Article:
Last year business owners wondered if there were enough customers to support the labor, this year business owners wonder if there is enough labor to support the customers, said Chris Hickle, one of the owners of Tobies Restaurant and Bakery in Hinckley. While store hours are shortened to balance the customer needs with the employee shortage, the popular outside ice cream shop is closed until more employees are hired. Hickle said this is the first time that this has been an issue since the historic restaurant opened over 50 years ago.

 Help wanted signs hang in windows across the country as businesses desperate for employees try to attract applicants. 

“I’ve never seen anything like this,” said Hickle.

Tara Kroon, co-owner of Doc’s Bar and Grill in both Askov and Sturgeon Lake with husband, Jimmy, agrees. 

“We had a full staff before COVID-19,” Kroon said. She said they need to fill a variety of positions and tried offering perks such as a signing bonus, more vacation hours, and improved retirement benefits. After advertising on Indeed, Facebook and Craigslist, only two people applied. 

“It’s horrible,” Kroon said. 

An employee shortage is not the only problem for restaurants. Cost to do business has increased in the last year. From a drought induced produce shortage, a shortage of meat and even a shortage of fryer oil is driving prices up for businesses and customers. The cost of fryer oil alone has increased 60-70 percent in the last year. Kroon said it costs her $800 a week for fryer oil in her restaurants. 

Both Kroon and Hickle speculate that ending the extra unemployment benefits could also help end their employee shortage.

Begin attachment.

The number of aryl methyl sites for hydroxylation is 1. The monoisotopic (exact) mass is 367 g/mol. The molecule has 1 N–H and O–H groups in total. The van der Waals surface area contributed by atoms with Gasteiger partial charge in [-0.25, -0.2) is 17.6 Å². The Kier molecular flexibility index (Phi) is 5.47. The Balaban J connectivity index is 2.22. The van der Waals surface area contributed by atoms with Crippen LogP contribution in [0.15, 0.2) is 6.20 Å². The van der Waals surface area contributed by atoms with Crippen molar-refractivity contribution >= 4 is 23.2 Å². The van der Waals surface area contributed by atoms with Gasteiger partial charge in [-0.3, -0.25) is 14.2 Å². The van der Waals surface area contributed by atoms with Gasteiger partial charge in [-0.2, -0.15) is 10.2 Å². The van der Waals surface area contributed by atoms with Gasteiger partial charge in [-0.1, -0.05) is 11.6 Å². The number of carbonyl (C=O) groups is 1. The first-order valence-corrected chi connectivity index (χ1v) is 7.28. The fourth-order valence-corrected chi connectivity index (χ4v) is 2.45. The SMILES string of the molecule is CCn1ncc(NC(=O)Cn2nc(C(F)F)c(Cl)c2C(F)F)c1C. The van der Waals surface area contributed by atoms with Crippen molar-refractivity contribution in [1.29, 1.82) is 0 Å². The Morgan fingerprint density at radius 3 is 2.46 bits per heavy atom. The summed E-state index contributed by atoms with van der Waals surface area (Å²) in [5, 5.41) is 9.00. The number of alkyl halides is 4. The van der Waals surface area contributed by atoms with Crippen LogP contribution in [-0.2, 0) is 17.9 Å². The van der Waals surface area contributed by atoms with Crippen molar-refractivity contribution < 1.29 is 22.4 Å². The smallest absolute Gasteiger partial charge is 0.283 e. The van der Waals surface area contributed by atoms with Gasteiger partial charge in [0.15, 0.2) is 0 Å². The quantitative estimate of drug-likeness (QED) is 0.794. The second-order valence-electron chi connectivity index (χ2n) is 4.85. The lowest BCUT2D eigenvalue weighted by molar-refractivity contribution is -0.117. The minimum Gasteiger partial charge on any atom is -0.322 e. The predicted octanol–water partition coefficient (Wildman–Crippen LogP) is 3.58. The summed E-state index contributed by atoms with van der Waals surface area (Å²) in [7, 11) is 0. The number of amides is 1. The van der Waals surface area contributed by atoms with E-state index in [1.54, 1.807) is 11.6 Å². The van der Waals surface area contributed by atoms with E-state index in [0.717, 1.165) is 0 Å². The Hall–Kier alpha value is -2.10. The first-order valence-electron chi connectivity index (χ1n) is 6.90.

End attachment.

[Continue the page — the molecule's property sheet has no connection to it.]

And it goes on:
Kroon said she recently talked to a friend in another state where the extra unemployment benefits will be ending soon. The friend said applicants flocked to the business and the positions were quickly filled.

Kroon and Hickle said they have shortened hours in order to retain employees and avoid burnout. 

“I don’t even have enough staff to attend the job fair (in Moose Lake on Saturday, June 19) or the Fourth of July parade,” Kroon said.

Restaurants are not the only business looking for employees. 

Jim and Sue Kielty own Complete Auto Diagnostics and Repair in Moose Lake. They were one of several businesses hoping to find employees at the Moose Lake Job Fair. They have several positions open, including service technicians and office help. One person applied for an office position at the job fair.

“We have a growing clientele base,” Jim said. “We’re growing very fast and we need to grow with it.” He said there is enough work at the shop to run two shifts. 

Billie Jo Steen, superintendent of Moose Lake School District, was also at the fair, hoping to fill a few open positions as was the Minnesota Department of Corrections. 

“We’re trying to conduct business as best as we can,” Hickle said.


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